World Cup 2018: Aldi and Lidl will close early if England in final

England fans in Bristol celebrating England's quarter-final win over Sweden on Saturday Image copyright Getty Images
Image caption England fans in Bristol celebrating England's quarter-final win over Sweden on Saturday

Supermarkets Aldi and Lidl say they will close stores early on Sunday if England get through to the World Cup final - because "football's coming home".

The chains have promised all staff in stores in England they can go home at 15:00 BST on Sunday 15 July so they can watch the match.

Now some are asking whether other supermarkets will follow suit.

England play Croatia in the semi-final in Moscow on Wednesday.

Embracing the football fever, Aldi tweeted: "We're pretty sure it's coming home right?

"We want our colleagues to be the 12th man cheering on the lads."

The supermarket said it usually closes at 16:00 on Sundays, which is when England will (hopefully) be kicking off.

Meanwhile, Lidl - confidently emphasising "when", not if - said: "*When* our boys make it to the final this Sunday, it will be early doors across our English stores."

A metalwork company in Sheffield has promised to give all staff a paid day off on Monday 16 July - if England win the World Cup.

Ryan Maddocks and Steven Furniss, directors of AMI, said: "It's not every day it happens so we might as well make the most.

"They [the staff] work weekends and for when it's required. So it's morale boosting really."

Nearly 20 million television viewers watched England beat Sweden in the quarter-finals on Saturday.

On Twitter, people have been asking other UK supermarkets whether they would also be closing early on Sunday.

One person, who said they were an employee of Sainsbury's, tweeted: "I believe all stores across the country should close early this Sunday to celebrate the fact the football is indeed coming home."

And, asked on Twitter whether it had extra delivery slots on Sunday "for the football to come home in", supermarket Tesco said: "There's a football shaped space in our Moscow to London delivery van!"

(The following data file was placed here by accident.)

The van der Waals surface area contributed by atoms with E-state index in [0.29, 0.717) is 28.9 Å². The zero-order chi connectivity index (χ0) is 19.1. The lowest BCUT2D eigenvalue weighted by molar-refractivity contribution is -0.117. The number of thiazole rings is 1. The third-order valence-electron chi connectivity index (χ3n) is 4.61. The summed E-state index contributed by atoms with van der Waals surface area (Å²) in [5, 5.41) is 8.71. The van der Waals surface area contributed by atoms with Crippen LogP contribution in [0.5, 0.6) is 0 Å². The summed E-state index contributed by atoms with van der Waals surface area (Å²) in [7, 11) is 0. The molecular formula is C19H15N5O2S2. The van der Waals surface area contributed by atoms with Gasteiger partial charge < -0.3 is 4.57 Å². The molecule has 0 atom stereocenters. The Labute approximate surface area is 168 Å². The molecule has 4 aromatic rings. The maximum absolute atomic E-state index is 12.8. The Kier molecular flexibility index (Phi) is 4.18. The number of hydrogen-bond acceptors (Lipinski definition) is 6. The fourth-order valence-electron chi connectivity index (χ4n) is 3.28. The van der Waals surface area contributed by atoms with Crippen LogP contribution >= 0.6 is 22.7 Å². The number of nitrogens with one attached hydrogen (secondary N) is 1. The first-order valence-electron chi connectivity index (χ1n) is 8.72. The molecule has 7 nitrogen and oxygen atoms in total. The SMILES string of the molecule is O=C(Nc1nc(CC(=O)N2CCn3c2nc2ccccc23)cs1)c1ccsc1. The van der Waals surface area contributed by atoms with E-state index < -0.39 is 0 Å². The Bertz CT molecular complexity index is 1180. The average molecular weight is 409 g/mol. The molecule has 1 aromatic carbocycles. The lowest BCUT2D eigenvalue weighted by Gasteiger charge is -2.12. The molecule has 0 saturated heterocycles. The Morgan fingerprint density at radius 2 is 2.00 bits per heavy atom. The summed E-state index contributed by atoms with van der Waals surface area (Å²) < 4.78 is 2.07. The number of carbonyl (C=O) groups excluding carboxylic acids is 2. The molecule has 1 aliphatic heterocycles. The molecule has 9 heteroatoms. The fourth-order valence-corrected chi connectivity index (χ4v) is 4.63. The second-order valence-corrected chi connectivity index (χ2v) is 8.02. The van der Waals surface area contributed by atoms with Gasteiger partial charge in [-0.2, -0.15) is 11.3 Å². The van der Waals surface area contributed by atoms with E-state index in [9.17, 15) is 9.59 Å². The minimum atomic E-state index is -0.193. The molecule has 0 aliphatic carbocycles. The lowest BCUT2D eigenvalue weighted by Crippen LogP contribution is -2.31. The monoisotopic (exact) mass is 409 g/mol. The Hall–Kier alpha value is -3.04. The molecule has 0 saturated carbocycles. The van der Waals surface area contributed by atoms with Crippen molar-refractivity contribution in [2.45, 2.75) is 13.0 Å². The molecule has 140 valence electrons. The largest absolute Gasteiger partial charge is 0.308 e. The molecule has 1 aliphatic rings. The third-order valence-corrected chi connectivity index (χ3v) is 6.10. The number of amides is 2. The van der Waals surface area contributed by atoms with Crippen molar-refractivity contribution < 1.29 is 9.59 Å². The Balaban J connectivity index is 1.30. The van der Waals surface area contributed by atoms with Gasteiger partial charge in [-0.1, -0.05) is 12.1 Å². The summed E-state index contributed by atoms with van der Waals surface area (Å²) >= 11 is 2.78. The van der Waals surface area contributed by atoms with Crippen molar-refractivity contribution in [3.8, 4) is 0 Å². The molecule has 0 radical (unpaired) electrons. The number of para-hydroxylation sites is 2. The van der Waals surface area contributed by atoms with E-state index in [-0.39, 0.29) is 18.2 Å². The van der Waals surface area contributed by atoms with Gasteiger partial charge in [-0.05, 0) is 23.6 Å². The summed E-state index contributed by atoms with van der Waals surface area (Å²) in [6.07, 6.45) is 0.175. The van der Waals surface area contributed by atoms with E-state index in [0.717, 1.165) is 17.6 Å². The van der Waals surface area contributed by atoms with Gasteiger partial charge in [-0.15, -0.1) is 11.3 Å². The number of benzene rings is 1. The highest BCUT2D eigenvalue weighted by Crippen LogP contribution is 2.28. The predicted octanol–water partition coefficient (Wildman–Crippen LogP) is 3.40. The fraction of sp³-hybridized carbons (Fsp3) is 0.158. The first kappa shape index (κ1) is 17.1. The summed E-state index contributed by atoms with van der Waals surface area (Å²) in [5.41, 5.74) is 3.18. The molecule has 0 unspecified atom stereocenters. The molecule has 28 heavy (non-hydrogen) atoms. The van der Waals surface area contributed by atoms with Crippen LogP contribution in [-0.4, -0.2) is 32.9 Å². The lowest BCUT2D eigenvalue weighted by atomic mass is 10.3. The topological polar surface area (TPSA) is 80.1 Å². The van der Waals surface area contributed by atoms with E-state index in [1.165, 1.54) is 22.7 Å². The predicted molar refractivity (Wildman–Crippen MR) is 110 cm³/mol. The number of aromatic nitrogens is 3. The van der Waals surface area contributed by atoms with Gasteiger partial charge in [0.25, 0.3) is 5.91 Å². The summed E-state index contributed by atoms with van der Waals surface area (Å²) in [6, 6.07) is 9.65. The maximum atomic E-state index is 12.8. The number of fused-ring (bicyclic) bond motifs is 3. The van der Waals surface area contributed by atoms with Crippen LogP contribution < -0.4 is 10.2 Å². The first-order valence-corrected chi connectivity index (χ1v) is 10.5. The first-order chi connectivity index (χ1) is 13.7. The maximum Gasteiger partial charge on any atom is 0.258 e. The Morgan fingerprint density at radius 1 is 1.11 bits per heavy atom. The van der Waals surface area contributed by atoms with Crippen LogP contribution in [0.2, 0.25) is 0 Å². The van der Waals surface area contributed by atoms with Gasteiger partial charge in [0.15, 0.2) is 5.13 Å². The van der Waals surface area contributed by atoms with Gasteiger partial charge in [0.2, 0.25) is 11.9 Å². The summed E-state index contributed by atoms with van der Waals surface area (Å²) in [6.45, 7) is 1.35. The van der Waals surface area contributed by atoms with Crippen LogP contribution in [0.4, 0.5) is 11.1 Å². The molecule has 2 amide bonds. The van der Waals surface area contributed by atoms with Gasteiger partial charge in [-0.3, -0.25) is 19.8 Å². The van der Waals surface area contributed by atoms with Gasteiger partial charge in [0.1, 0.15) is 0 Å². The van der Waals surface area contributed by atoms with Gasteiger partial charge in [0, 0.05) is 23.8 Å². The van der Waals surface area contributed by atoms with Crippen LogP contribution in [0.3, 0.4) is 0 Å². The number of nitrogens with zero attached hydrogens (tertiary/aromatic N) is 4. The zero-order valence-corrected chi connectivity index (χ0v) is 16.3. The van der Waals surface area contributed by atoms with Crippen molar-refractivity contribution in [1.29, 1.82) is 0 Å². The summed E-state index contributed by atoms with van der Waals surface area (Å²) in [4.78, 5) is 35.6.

Other businesses are also attempting to join in on the England fever. Mobile phone company Three has added emojis of three lions to some of its store fronts.

Meanwhile, Martyn Hawkins, from Altrincham, said he will be in the middle of his first Ironman triathlon on Sunday.

"Just before the World Cup started I checked timings and I found out that there was a clash with the final," he said.

"Jokingly, I suggested that England were now guaranteed to get to the final, just to spite me. Now, when football comes home on Wednesday the country can thank me.

"I just need to work out how I can smuggle a radio around the course as headphones are banned."

Wimbledon Tennis Championships said it will not move the men's singles final on Sunday afternoon, which clashes with the World Cup final - even if England do get through.

But the chief executive of the All England Lawn Tennis Club, Richard Lewis, said fans will be allowed to follow the football on their mobile phones and tablets as long as they do not cause disruption.

ITV said there are no plans to tell the Love Island contestants if England make it through to the World Cup final.

The contestants in the Spanish villa currently do not know that England have reached the semi-finals, a spokesman said.

Meanwhile, ahead of England's semi-final game against Croatia at the Luzhniki Stadium on Wednesday, England fans are racing to the airport to check in for last minute flights to Russia.

The National Police Chiefs' Council estimates that up to 10,000 fans are travelling to the country for the match - but only around half are expected to get tickets through official channels, while others may use the black market.

The British Summer Time festival in Hyde Park in London announced it is postponing planned events to screen Wednesday evening's match.

The festival opened a ballot for people to apply for 30,000 tickets.

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Media captionWestbury's White Horse in Wiltshire was briefly turned into an England flag on Tuesday - but was later removed by English Heritage

And police across the country are warning fans to "be respectful of others around them" during the semi-final.

Greater Manchester Police Chief Superintendent Graeme Openshaw said: "Fans have to strike a balance and we'd ask people not to overstep the line."

Many forces were inundated with calls following England's quarter-final against Sweden on Saturday - with West Midlands Police recording its busiest ever 24 hours.

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